“Poetess” can be found here: http://contraposition.wordpress.com/2013/11/29/poetess-by-elizabeth-brown/
Nathan Rupp, editor of Contraposition Magazine, has accepted and published “Poetess” and it appears now–Thanksgiving day. Nice. It will also be considered for the print edition. I will know soon.
Nice poetry here with a perfectly pitched narration, reflecting a child’s grasp on religion and how it’s all transferred and received. I have attempted the ramblings of a child’s stream of consiousness. “Only Heaven” comes to mind–forthcoming in Bartleby Snopes in a week or so. Thanks for the read, Gale Acuff.
Updates on publications: Branden Hart, editor of decided to publish “Fugue” in its entirety, rather than as a serial. He felt it deserved to be read in one sitting. I agree. I’m pleased. Next week (December 2013), it will be appear. “Only Heaven” will appear in December 2013 issue of Bartleby Snopes. And a new favorite, “Poetess” is now seeking a home. I had Katherine Anne Porter’s famous short story “The Jilting of Granny Weatherall” in mind, yet, admittedly, it is not matched in Porter’s brilliant style.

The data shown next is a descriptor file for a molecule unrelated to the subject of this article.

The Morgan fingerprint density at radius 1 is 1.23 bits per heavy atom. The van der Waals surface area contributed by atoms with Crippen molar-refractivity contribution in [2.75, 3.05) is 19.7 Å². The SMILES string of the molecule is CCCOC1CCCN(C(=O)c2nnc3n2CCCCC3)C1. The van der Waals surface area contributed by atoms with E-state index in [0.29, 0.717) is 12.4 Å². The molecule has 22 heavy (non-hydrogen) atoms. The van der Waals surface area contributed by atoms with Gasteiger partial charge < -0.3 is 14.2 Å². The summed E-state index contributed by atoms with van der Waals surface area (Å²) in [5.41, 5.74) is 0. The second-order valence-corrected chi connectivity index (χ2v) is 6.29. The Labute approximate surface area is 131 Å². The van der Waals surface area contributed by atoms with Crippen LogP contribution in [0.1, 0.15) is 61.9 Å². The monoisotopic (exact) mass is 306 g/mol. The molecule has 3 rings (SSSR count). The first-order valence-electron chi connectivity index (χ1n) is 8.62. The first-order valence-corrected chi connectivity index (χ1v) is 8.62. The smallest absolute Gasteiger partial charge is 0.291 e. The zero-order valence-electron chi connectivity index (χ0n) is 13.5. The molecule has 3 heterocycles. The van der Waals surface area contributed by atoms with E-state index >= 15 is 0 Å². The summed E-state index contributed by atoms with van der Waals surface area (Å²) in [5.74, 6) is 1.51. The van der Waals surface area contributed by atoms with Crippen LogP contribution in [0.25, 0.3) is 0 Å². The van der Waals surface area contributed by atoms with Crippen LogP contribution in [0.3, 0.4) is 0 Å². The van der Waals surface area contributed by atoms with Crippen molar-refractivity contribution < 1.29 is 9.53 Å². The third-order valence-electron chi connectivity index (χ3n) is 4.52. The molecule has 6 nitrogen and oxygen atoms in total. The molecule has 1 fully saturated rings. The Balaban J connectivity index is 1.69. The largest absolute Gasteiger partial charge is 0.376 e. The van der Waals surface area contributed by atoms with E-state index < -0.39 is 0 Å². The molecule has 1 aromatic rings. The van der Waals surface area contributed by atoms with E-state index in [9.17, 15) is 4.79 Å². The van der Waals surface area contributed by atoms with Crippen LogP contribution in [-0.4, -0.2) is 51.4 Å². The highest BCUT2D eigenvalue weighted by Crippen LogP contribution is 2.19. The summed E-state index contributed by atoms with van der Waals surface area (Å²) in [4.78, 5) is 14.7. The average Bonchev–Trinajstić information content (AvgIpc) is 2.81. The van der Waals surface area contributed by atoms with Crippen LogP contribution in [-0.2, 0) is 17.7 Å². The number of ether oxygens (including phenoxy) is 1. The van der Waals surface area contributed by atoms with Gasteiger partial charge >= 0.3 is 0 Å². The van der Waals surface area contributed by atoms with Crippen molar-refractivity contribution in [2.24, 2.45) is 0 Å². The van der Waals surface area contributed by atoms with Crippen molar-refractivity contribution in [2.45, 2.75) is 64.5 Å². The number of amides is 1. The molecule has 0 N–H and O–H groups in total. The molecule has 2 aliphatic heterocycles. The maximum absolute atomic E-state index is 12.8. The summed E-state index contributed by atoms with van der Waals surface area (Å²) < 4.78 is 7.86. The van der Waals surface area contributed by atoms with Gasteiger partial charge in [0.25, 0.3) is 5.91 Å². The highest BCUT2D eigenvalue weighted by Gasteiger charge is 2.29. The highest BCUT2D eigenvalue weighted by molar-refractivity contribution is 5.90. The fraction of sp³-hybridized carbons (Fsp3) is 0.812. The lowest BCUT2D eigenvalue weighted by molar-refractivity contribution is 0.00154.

Enjoy. Feedback is welcome.
Thrilled that “Peter” will appear in Sleet Magazine’s spring edition.
Another set of eyes is invaluable. My sister, the writing guru, recipient of a few prestigious short story awards, Grace Paley being just one of them, who is also my reader, pointed out too much alliteration at the end of my latest work. Overdone? How much is too much? In my story “Peter” I decided it was not just for style but a subversive twist on an innocent limerick/tongue twister enjoyed by Mother and son. I won’t say anymore. When I wrote it, no, I did not know it. Maybe it was my subconscious at work. Well, that’s not always an infallible tool. Editors might like it, or trip over it (like my sister). So I sought my oracle aka Google, and I found differing viewpoints about using alliteration and then I found this this: “It works well for advertising because Picky people pick Peter Pan peanut butter it’s the peanut butter picky people pick.” That sums it up for me. I’ll definitely revisit my second to last paragraph. Otherwise, “Peter” is ready to go.